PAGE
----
gift tax

Giving someone a gift is something that can bring joy to anyone. But it also has the potential to bring some tax consequences — especially for people who aren’t as financially savvy.

It’s no secret that taxes can be complicated, so it’s important to make sure you have the right information before making any significant financial decisions. If you have questions or concerns about your taxes, don’t hesitate to reach out to an endorsed local provider (ELP) and let them take the guesswork out of it for you.

A Gift is Anything Without a Receipt

In general, gifts are money or property that you give to another person without expecting to receive anything in return. This includes cash gifts, property transfers like a car or boat, interest-free loans or forgiven debts, and more.

The IRS classifies a gift as any transfer of money or property that doesn’t receive something of equal value in return, regardless of the amount. This can include everything from a simple stack of cash you give your son to help him buy a bike for his college graduation to a new car Grandpa bought Junior to drive when he goes off to school.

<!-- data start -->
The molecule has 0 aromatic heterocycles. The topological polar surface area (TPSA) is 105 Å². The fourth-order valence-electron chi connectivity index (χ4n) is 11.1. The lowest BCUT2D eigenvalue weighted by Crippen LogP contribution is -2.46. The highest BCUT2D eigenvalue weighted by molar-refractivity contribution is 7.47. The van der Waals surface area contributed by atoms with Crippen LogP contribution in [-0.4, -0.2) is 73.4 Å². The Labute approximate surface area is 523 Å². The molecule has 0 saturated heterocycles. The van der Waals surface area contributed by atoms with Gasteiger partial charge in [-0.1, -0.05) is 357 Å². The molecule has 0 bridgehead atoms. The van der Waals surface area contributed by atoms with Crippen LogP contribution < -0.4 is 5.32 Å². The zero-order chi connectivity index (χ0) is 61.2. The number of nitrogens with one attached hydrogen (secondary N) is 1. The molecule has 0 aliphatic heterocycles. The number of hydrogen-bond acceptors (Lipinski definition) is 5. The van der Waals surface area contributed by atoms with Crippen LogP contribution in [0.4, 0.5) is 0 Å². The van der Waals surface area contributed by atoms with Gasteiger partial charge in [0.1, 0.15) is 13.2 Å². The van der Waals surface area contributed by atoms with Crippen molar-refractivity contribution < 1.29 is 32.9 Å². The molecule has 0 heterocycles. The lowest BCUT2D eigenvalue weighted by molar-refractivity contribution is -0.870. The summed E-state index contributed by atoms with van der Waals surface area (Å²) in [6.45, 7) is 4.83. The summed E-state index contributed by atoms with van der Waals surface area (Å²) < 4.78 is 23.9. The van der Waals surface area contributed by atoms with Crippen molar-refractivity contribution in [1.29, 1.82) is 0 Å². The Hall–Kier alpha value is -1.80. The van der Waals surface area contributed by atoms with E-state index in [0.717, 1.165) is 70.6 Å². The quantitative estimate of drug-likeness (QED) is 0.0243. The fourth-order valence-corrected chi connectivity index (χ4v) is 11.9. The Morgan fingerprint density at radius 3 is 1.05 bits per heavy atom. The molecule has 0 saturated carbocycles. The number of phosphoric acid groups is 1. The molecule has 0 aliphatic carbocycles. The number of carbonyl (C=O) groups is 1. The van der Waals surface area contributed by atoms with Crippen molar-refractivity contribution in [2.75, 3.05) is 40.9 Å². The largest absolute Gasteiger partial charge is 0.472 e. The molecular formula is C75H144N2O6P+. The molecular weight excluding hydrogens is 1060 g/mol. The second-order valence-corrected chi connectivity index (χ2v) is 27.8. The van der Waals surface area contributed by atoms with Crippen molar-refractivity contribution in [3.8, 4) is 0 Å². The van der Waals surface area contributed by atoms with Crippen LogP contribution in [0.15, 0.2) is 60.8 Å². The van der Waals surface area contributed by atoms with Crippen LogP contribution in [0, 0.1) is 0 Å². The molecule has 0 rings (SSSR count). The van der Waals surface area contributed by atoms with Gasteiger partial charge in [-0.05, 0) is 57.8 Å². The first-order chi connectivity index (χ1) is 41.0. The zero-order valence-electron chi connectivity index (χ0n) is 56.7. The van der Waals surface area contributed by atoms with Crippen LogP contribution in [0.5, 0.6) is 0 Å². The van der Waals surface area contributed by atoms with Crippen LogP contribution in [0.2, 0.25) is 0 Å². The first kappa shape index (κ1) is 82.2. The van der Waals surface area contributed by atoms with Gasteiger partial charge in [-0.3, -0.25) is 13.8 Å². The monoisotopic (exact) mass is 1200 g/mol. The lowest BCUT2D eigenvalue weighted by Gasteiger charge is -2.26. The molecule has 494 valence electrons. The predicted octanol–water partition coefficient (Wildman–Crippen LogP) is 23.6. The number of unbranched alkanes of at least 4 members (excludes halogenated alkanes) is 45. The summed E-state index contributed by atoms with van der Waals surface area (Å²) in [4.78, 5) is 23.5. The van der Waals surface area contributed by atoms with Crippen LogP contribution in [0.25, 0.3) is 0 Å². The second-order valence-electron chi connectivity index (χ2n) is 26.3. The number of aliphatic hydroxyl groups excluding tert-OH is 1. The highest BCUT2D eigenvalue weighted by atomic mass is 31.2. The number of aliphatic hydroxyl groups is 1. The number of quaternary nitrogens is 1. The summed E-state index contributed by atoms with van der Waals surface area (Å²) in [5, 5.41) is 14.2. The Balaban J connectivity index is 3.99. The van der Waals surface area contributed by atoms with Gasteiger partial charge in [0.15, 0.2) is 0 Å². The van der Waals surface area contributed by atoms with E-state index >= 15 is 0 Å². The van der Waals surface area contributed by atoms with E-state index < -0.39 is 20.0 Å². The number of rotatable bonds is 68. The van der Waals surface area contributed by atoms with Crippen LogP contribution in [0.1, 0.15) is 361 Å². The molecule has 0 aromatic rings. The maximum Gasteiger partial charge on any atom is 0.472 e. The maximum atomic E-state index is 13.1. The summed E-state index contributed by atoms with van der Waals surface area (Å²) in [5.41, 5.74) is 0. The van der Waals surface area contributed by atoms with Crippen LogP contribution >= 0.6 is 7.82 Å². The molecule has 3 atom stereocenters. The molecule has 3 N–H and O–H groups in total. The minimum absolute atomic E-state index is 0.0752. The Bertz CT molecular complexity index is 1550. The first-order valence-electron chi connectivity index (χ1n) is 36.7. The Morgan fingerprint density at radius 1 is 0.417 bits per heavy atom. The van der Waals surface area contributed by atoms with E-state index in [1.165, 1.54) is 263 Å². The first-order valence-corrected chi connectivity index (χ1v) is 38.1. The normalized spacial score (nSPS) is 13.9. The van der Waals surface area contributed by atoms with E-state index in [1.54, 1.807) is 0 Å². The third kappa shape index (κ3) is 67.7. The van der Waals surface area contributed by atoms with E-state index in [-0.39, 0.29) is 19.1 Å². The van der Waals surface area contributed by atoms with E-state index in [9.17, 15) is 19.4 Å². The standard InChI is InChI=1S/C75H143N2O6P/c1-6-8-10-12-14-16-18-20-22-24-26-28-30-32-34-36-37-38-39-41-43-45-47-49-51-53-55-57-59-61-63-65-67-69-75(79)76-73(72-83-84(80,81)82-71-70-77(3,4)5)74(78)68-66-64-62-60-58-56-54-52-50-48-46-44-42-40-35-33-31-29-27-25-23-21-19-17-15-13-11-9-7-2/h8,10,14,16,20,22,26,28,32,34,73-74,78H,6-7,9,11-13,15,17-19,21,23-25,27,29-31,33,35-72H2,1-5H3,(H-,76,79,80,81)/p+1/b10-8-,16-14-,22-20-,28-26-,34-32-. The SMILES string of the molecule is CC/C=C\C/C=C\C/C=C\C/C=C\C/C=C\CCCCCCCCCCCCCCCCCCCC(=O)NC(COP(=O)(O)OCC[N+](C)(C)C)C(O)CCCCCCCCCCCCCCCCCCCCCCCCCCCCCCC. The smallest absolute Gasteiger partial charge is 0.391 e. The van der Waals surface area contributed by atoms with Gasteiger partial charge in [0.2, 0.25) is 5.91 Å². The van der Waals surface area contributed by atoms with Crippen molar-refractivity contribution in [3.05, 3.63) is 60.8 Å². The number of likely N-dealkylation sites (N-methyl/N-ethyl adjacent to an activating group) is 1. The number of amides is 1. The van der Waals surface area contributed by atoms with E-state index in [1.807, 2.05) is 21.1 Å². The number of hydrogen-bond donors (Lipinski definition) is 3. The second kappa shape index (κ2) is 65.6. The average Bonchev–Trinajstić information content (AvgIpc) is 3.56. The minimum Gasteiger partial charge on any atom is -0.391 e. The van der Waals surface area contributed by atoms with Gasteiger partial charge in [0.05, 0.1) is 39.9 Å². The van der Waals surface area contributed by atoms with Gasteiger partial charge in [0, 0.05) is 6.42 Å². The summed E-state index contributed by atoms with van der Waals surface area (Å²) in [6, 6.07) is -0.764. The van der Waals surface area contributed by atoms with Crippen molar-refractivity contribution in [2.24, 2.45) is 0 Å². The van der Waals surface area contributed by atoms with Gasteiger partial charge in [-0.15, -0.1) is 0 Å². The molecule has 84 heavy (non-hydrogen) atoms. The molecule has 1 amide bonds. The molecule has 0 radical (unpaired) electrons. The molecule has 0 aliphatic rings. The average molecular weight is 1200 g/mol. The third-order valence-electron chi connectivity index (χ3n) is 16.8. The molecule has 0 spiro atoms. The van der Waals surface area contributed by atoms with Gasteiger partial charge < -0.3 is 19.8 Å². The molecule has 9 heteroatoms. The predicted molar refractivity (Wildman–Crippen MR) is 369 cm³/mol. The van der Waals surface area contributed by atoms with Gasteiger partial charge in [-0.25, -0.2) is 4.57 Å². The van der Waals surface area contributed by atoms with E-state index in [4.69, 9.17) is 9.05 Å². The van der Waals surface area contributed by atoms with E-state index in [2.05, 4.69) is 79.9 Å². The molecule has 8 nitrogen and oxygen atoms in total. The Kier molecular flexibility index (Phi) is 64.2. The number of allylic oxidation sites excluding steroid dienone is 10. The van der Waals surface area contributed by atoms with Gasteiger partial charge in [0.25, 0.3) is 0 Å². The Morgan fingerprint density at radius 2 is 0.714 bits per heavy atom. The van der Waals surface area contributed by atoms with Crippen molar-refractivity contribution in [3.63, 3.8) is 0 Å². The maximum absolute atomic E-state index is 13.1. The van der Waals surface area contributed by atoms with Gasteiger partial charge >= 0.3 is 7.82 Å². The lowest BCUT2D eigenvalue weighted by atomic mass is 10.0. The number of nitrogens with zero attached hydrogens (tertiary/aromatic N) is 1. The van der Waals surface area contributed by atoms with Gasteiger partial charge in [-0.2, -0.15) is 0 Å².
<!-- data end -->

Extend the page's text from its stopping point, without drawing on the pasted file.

There are two types of taxable gifts: annual and lifetime. Generally, the former applies to a donor’s gifts that exceed $17,000 in 2023 ($16,000 if married).

If you gift more than this amount, you’ll have to file a gift tax return with the IRS to report your gifts and pay the applicable tax. It’s a good idea to get the advice of a tax professional before you make any large gifting moves, so you can be sure to keep your finances in check.

A gift is also any transfer of property that is less than the full market value, excluding gifts to your spouse, to an educational institution, to a political organization or to a charity.

While the gift tax can be an unwelcome surprise for some, it’s important to remember that many people don’t actually owe any gift tax — thanks to both an annual gift exclusion and a lifetime exemption.

Using Your Exclusion

In 2021, each individual has a $15,000 annual exclusion that they can use to make unlimited gifts and avoid a gift tax. A couple has a $30,000 exclusion, and if you gift more than $17,000 in a single year, you’ll need to file a gift tax return and pay the appropriate taxes by April 15 of the following year.

Once you’ve used up your annual and lifetime exclusions, it’s time to start thinking about a taxable gift, which is when you transfer money or property that’s more than your annual and lifetime exemptions. This can be tricky because the taxable gift rate can vary between 18% and 40%, depending on the amount transferred.

The taxable gift is typically paid by the donor, but if you’re legally incompetent before the gift is made, you or your estate may be responsible for paying the tax.

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